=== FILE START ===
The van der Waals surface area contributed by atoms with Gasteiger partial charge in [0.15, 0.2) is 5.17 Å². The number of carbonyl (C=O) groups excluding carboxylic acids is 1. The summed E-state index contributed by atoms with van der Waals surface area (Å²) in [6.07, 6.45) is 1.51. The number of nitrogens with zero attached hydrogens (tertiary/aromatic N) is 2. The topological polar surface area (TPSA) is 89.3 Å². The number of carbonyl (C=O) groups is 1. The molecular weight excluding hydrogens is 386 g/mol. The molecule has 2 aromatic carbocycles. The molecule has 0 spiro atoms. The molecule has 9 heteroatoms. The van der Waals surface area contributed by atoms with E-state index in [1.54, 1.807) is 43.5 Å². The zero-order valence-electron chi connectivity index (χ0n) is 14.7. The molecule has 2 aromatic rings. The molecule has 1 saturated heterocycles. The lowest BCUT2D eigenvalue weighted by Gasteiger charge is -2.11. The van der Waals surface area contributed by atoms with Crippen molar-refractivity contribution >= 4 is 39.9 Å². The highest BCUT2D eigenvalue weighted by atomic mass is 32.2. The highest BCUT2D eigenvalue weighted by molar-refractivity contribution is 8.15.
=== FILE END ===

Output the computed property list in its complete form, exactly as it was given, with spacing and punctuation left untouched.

The van der Waals surface area contributed by atoms with Gasteiger partial charge in [0.15, 0.2) is 5.17 Å². The number of carbonyl (C=O) groups excluding carboxylic acids is 1. The summed E-state index contributed by atoms with van der Waals surface area (Å²) in [6.07, 6.45) is 1.51. The number of nitrogens with zero attached hydrogens (tertiary/aromatic N) is 2. The topological polar surface area (TPSA) is 89.3 Å². The number of carbonyl (C=O) groups is 1. The molecular weight excluding hydrogens is 386 g/mol. The molecule has 2 aromatic carbocycles. The molecule has 0 spiro atoms. The molecule has 9 heteroatoms. The van der Waals surface area contributed by atoms with E-state index in [1.54, 1.807) is 43.5 Å². The zero-order valence-electron chi connectivity index (χ0n) is 14.7. The molecule has 2 aromatic rings. The molecule has 1 saturated heterocycles. The lowest BCUT2D eigenvalue weighted by Gasteiger charge is -2.11. The van der Waals surface area contributed by atoms with Crippen molar-refractivity contribution >= 4 is 39.9 Å². The highest BCUT2D eigenvalue weighted by atomic mass is 32.2. The highest BCUT2D eigenvalue weighted by molar-refractivity contribution is 8.15.